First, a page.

The Inheritance of Loss

The Inheritance of Loss

by Kiran Desai
2.9 61

Paperback(First Trade Paper Edition)

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Overview

The Inheritance of Loss by Kiran Desai


In a crumbling, isolated house at the foot of Mount Kanchenjunga in the Himalayas lives an embittered judge who wants only to retire in peace, when his orphaned granddaughter, Sai, arrives on his doorstep. The judge’s cook watches over her distractedly, for his thoughts are often on his son, Biju, who is hopscotching from one gritty New York restaurant to another. Kiran Desai’s brilliant novel, published to huge acclaim, is a story of joy and despair. Her characters face numerous choices that majestically illuminate the consequences of colonialism as it collides with the modern world.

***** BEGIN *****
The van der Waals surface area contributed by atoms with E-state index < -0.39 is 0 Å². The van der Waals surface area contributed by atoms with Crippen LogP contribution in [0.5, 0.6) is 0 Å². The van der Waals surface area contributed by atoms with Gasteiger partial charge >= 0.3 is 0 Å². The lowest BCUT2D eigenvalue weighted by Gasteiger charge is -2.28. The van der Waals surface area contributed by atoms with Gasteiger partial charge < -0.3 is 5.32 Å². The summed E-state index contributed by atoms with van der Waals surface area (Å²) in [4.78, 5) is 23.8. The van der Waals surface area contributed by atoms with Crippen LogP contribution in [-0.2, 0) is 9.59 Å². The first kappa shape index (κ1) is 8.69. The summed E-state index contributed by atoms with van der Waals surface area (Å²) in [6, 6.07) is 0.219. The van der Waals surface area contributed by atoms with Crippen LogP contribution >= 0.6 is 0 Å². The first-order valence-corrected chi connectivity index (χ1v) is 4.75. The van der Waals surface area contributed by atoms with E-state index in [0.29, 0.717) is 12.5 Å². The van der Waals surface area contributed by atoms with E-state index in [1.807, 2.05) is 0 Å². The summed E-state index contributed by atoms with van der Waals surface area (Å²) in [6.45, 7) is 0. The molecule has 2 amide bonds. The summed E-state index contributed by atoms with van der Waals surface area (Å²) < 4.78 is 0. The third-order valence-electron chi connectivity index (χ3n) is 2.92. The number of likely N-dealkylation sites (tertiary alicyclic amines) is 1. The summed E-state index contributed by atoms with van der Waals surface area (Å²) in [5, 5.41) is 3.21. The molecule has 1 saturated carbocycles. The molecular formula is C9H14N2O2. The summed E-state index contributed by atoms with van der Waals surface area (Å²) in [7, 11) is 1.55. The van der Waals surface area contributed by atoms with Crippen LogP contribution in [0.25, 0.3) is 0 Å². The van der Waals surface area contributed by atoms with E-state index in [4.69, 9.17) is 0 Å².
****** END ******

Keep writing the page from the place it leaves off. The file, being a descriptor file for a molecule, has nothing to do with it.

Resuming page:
Product Details

ISBN-13: 9780802142818
Publisher: Grove/Atlantic, Inc.
Publication date: 08/28/2006
Edition description: First Trade Paper Edition
Pages: 384
Sales rank: 190,247
Product dimensions: 5.40(w) x 8.20(h) x 1.20(d)

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The Inheritance of Loss 2.9 out of 5 based on 0 ratings. 61 reviews.
Anonymous More than 1 year ago